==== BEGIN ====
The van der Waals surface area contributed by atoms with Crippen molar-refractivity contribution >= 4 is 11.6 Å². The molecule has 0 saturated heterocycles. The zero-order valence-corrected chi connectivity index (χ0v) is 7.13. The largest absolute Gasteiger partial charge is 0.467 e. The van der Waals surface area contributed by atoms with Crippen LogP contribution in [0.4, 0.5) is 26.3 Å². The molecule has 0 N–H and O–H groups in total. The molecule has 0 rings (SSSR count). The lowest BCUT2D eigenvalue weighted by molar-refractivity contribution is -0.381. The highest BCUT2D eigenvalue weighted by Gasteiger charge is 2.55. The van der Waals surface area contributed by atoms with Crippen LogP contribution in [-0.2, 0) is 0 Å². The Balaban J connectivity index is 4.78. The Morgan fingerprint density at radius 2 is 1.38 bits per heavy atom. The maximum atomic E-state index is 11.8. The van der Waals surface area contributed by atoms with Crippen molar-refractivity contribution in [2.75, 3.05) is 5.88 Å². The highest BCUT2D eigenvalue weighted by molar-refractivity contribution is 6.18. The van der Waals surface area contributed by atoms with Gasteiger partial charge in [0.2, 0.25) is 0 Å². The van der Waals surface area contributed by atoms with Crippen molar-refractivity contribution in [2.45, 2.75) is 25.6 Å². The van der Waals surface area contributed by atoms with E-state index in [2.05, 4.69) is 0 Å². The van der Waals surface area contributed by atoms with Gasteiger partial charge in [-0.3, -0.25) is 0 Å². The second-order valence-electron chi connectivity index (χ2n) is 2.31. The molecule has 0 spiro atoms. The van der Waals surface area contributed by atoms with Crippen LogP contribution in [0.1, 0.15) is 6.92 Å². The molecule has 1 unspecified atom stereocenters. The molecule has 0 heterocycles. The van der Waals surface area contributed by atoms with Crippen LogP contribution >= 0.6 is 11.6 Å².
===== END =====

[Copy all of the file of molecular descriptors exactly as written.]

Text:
The van der Waals surface area contributed by atoms with Crippen molar-refractivity contribution >= 4 is 11.6 Å². The molecule has 0 saturated heterocycles. The zero-order valence-corrected chi connectivity index (χ0v) is 7.13. The largest absolute Gasteiger partial charge is 0.467 e. The van der Waals surface area contributed by atoms with Crippen LogP contribution in [0.4, 0.5) is 26.3 Å². The molecule has 0 N–H and O–H groups in total. The molecule has 0 rings (SSSR count). The lowest BCUT2D eigenvalue weighted by molar-refractivity contribution is -0.381. The highest BCUT2D eigenvalue weighted by Gasteiger charge is 2.55. The van der Waals surface area contributed by atoms with Crippen LogP contribution in [-0.2, 0) is 0 Å². The Balaban J connectivity index is 4.78. The Morgan fingerprint density at radius 2 is 1.38 bits per heavy atom. The maximum atomic E-state index is 11.8. The van der Waals surface area contributed by atoms with Crippen molar-refractivity contribution in [2.75, 3.05) is 5.88 Å². The highest BCUT2D eigenvalue weighted by molar-refractivity contribution is 6.18. The van der Waals surface area contributed by atoms with Gasteiger partial charge in [0.2, 0.25) is 0 Å². The van der Waals surface area contributed by atoms with Crippen molar-refractivity contribution in [2.45, 2.75) is 25.6 Å². The van der Waals surface area contributed by atoms with E-state index in [2.05, 4.69) is 0 Å². The van der Waals surface area contributed by atoms with Gasteiger partial charge in [-0.3, -0.25) is 0 Å². The second-order valence-electron chi connectivity index (χ2n) is 2.31. The molecule has 0 spiro atoms. The van der Waals surface area contributed by atoms with Crippen LogP contribution in [0.1, 0.15) is 6.92 Å². The molecule has 1 unspecified atom stereocenters. The molecule has 0 heterocycles. The van der Waals surface area contributed by atoms with Crippen LogP contribution >= 0.6 is 11.6 Å².